Opinion: Farmers, researchers, state have role to play in making water supplies go further

Living along the Front Range, the Colorado mountains are a vision of beauty and wonder. To most Coloradans, the mountains in winter provide entertainment through skiing, sledding, snowshoeing, and other seasonal activities. But to agricultural producers, we always have the question of whether there’s enough snowpack to provide water for irrigation in the spring and summer.

I would love to say that today the mountains are covered with snow and therefore we are hopeful for an abundance of water come spring, but unfortunately, across Colorado, our communities — agricultural, recreational, environmental, and municipal — continue to anticipate and dread drought.

As one of nine Governor appointees to the Colorado Department of Agriculture’s Agricultural Commission, and a fourth generation farmer from the Eastern Plains, I believe it is critical that we support and engage our public institutions as they work together to advance key partnerships, research, and opportunities to create a more resilient future for us all. That is why I take great pride in the opportunity to serve our state: I get to help organizations like the Colorado Department of Agriculture invest meaningfully in our future.

Take the CSU Water Center as an example, which leads on research, education, and engagement when it comes to water resources. Both CSU and CDA are working to create opportunities for farmer- and rancher-led regenerative agricultural practices and our partnership has created many new opportunities for Colorado. The Colorado Agricultural Commission recently submitted a letter to the Colorado Water Center offering support as they address climate related water challenges facing agriculture.

Colorado has been a leader on regenerative agricultural practices in the West. CDA’s STAR (Saving Tomorrow’s Agriculture Resources) program helps producers advance voluntary soil health management to increase water efficiency, enhance soil’s holding capacity for water, and improve producers’ bottom lines. Colorado’s producers have long been advocating in support of soil health and the STAR program is farmer- and rancher-driven from the very start. CSU will be our data and research partner on this program, deploying the strategic technology to help us understand climate benefits of healthy soil practices and how farmers and ranchers can adapt agricultural production to changing conditions.

CDA is also investing in watershed health and drought resilience projects that benefit from CSU-vetted research. With recent major federal grants that focus on conservation goals in soil, water, vegetation, and production practices, our agency relies on feasibility studies and technical assistance to get projects off the ground and impact the daily operations of our producers.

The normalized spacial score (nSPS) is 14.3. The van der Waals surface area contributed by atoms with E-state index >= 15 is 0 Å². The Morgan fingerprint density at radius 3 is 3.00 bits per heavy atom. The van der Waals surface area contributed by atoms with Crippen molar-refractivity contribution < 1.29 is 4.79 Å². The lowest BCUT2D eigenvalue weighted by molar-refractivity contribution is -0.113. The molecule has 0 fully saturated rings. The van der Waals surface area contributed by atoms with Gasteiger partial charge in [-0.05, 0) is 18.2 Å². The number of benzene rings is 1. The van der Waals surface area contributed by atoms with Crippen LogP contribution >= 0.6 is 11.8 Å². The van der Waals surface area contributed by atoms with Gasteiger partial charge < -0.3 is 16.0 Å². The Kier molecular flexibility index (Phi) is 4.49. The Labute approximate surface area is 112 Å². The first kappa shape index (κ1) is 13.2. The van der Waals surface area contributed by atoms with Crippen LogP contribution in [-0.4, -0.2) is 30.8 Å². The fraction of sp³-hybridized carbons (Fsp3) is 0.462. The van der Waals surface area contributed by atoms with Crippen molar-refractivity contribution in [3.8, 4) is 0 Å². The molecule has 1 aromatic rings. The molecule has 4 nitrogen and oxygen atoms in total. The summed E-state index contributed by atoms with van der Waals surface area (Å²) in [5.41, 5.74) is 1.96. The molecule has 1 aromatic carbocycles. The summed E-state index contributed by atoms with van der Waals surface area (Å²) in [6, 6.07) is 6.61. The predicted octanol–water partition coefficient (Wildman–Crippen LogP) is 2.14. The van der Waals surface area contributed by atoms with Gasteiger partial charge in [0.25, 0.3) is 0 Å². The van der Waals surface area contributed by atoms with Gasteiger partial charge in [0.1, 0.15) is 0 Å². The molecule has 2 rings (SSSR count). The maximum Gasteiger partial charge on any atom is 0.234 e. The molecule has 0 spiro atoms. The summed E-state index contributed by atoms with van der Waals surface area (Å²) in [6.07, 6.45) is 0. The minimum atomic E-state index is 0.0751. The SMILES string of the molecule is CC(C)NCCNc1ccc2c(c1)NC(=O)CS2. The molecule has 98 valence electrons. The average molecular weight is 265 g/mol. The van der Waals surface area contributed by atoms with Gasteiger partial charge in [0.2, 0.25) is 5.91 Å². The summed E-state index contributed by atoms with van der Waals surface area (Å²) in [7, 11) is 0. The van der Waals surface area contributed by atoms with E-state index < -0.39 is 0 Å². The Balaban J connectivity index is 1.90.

Colorado is experiencing increased stress on our water supply. It is critical for the Colorado Water Center to be invested in research to support farmers in adopting new and diverse crops, practices, and technologies that are water efficient and drought resilient. CDA and the Water Center align to support forward-thinking policy and implement climate-smart practices that will help achieve water savings, support agricultural production, and drive new market opportunities for Colorado’s agricultural producers.

There are pressing water issues facing Colorado. We must find solutions through intentional partnerships and supportive collaboration from all the areas impacted by the extreme changes in our natural resource systems. The research in which the Colorado Water Center is engaged will aid in addressing those shared water challenges.

CDA is committed to supporting projects and people that will move the needle on drought and climate resilience. But we can’t do it alone. These projects require commitment from producers, agencies, and research institutions. We are all crucial to the success of Colorado’s agriculture future.

I encourage you to get involved in efforts that support the work of critical institutions such as the Colorado Department of Agriculture. Provide your unique agricultural insights on drought issues to the Water Center or your local CSU extension agent and participate in their programs. Volunteer to provide a “test plot” in your location for soil and drought tests or get involved with your local conservation district. There are countless ways to use your voice to actively shape a more resilient, vibrant future for Colorado agriculture.

Colleen Peppler was born and raised on a dryland wheat farm in Washington County, Colorado. She and her husband own and operate 500 irrigated acres along the front range, currently raising alfalfa hay, corn, wheat and brewing barley. Colleen is an agriculture spokesperson for Common Ground, a group of more than 200 farm women across 20 states, president of Weld County Rocky Mountain Farmers Union Chapter, and serves on the Board of Directors for Colorado Foundation for Agriculture. She and her husband have a grown son and daughter who are both managing partners of Peppler Farms, LLC. The Peppler/Muhme Farm is a designated Colorado Centennial Farm.

Email: colleen.peppler@state.co.us

 

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